CS 2101 Introduction to Contemporary Architecture
Instructor: Todd Gannon
Fondle the Details
1GA Fall 2015
Architecture proliferates and moves forward through the insatiable need to challenge and question itself. This constant flux is what makes architecture so appealing and keeps the practitioners of the discipline on their toes with the quest to generate questions and offer (in many instances assert) possible answers—making paramount the importance of a collective critical skepticism and the dogged habit amongst the cognoscenti of questioning everything in the discipline in hopes to inform and have a greater influence on the profession.
In using the terminologies discipline and profession in regards to architecture, it is requisite to offer Zago and Gannon’s argument for the classification due to the unprecedented expansion of the field of architecture in 'Tabloid Transparency.' They elaborate on the unwavering obsession with the re-definition of architecture by making a clear distinction between the profession and the discipline—asserting the vital differentiation of the profession as a commodity and the discipline as an art form. Zago and Gannon make a case for the importance of the hierarchy within the field of architecture, stressing the role of the discipline. The duo does not dismiss the role of the profession, but rather emphasize the significant role the discipline plays in the evolution and innovation of architecture. Though the implication of this emphasis implies that the discipline is more important; thus, establishing a somewhat elitist view, I tend to agree with Zago and Gannon’s defense of the discipline in relation to the profession. While it’s difficult not to make the initial assumption that one is better than the other, Tabloid Transparency offers a nuanced take on the discipline’s responsibility to society and the role it plays to push for innovation in the production of new work.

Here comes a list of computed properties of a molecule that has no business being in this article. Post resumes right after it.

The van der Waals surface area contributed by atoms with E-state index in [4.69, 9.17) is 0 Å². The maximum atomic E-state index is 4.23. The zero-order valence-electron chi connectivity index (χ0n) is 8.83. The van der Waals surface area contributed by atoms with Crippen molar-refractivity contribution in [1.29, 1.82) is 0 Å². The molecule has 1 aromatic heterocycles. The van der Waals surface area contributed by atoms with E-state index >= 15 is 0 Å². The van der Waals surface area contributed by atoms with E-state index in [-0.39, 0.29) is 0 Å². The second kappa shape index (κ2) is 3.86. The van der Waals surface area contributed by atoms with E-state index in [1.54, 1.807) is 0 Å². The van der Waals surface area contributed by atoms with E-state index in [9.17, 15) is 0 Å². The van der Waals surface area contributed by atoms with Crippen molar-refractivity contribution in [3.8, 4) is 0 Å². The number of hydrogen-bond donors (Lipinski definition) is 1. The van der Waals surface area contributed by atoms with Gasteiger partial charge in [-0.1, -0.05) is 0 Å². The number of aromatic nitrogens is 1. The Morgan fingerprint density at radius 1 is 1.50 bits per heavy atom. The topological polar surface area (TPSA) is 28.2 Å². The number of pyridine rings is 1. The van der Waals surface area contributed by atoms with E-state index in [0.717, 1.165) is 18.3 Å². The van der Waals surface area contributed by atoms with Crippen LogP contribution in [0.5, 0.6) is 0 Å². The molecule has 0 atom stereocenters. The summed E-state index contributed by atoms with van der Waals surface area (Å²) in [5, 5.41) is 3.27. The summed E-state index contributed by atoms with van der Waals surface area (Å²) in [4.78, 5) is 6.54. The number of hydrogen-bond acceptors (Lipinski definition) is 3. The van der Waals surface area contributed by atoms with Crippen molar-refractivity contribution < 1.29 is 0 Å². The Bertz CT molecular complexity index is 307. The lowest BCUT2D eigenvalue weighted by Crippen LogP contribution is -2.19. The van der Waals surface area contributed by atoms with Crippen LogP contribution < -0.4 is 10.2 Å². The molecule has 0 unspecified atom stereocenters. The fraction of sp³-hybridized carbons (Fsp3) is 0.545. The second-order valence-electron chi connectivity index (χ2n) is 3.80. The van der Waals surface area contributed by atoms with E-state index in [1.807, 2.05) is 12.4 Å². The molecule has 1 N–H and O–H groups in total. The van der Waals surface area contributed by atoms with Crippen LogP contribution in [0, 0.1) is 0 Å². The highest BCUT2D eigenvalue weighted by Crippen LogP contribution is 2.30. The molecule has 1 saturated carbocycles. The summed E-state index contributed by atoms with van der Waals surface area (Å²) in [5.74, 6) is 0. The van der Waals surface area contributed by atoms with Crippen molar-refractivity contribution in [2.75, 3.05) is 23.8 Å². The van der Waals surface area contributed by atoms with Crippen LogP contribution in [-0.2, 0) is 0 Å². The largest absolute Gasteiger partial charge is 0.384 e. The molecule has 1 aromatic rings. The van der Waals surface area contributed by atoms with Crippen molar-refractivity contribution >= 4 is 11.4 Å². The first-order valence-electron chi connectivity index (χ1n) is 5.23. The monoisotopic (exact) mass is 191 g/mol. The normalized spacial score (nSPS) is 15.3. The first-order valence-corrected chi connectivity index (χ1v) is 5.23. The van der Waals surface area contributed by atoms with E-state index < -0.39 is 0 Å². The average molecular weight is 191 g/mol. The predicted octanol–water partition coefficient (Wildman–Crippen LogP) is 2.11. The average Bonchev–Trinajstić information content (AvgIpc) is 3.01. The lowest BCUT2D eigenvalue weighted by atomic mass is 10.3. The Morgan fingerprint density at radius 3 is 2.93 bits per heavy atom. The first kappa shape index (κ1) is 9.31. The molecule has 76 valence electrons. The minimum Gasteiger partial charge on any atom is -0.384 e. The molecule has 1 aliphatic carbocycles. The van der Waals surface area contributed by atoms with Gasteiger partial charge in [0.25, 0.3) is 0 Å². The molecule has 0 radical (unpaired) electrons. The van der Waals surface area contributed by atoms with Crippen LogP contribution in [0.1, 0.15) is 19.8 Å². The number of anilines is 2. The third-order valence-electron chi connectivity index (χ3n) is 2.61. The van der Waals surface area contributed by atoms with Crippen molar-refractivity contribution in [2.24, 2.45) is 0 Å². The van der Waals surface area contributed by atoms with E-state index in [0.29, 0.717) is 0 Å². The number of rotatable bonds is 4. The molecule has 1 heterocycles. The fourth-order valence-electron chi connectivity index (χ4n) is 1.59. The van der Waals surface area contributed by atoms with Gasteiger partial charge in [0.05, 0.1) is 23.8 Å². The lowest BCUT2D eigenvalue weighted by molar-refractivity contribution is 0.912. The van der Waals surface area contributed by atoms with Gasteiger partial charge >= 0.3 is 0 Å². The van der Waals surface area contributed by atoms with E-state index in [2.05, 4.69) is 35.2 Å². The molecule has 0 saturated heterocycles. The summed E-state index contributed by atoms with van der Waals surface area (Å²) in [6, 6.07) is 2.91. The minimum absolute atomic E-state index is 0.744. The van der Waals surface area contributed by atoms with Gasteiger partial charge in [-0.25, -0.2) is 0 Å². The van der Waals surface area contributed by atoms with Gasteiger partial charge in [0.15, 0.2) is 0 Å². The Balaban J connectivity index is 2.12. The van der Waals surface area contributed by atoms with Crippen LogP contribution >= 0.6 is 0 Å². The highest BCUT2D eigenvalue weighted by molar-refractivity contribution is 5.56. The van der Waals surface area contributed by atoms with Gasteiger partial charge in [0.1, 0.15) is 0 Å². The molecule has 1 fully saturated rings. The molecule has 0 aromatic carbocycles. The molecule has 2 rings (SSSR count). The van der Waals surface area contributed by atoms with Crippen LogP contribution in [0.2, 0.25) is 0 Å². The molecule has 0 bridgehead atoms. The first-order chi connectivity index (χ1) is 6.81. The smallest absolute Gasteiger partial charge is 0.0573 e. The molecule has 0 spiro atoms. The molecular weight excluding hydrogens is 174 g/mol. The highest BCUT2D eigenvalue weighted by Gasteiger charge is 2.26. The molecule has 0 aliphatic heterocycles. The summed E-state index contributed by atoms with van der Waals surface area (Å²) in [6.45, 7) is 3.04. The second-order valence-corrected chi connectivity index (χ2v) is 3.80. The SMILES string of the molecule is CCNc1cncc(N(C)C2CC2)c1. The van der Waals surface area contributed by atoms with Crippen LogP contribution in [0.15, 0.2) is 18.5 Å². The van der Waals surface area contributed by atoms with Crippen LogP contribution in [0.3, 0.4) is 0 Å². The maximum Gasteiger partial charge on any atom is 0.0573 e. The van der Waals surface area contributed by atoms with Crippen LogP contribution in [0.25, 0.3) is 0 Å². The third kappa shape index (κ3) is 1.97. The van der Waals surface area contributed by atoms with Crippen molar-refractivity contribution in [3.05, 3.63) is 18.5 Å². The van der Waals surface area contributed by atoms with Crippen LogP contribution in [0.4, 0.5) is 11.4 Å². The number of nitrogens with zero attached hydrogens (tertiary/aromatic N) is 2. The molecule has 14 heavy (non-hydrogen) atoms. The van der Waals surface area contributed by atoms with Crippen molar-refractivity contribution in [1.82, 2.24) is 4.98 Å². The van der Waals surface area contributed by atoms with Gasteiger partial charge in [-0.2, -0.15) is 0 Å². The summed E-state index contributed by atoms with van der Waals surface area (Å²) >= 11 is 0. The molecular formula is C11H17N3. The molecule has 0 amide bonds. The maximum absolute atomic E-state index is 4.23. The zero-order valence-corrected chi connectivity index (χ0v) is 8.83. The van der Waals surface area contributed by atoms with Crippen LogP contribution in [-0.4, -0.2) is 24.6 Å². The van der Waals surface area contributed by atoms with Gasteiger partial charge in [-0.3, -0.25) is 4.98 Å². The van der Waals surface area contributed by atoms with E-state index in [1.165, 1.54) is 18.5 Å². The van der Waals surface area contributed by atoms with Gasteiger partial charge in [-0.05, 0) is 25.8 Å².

Tabloid Transparency navigates through the difficulties of communicating within the different areas of the profession of architecture due to, “the lack of linguistic common ground.” This problem is not unlike the linguistic phenomenon among the Philippine Islands. The Philippines is made up of over 7,100 islands and there is an expansive linguistic diversity consisting of 171 independent dialects where people from the same island do not speak the same language such that: language A would exist on one side of the island (1) and language B on the other side of the same island (1). While across island 1 to island 2 language B would exist along with languages C and D.
By the same logic of the linguistic diversity that exists in the Philippines, the burgeoning field of architecture is also experiencing this communication disconnect as Zago and Gannon illustrate. By pointing out the problem that architects do not speak the same language, they are able to build a framework for their argument of why it is important to make a distinction between the profession and the discipline. To support their claim they bring to mind Colin Rowe and Robert Slutzky’s use of the word transparency, “to structure a particular formal debate with in architecture,” and how they utilize the distinction between literal and phenomenal transparency to make categorical distinctions as well as value judgments. The technique of making a distinction between two things is an effective tool to expound how one is better than the other with out actually explicitly saying which one of the two is better. Zago and Gannon employ this similar method in their distinction between the profession and the discipline.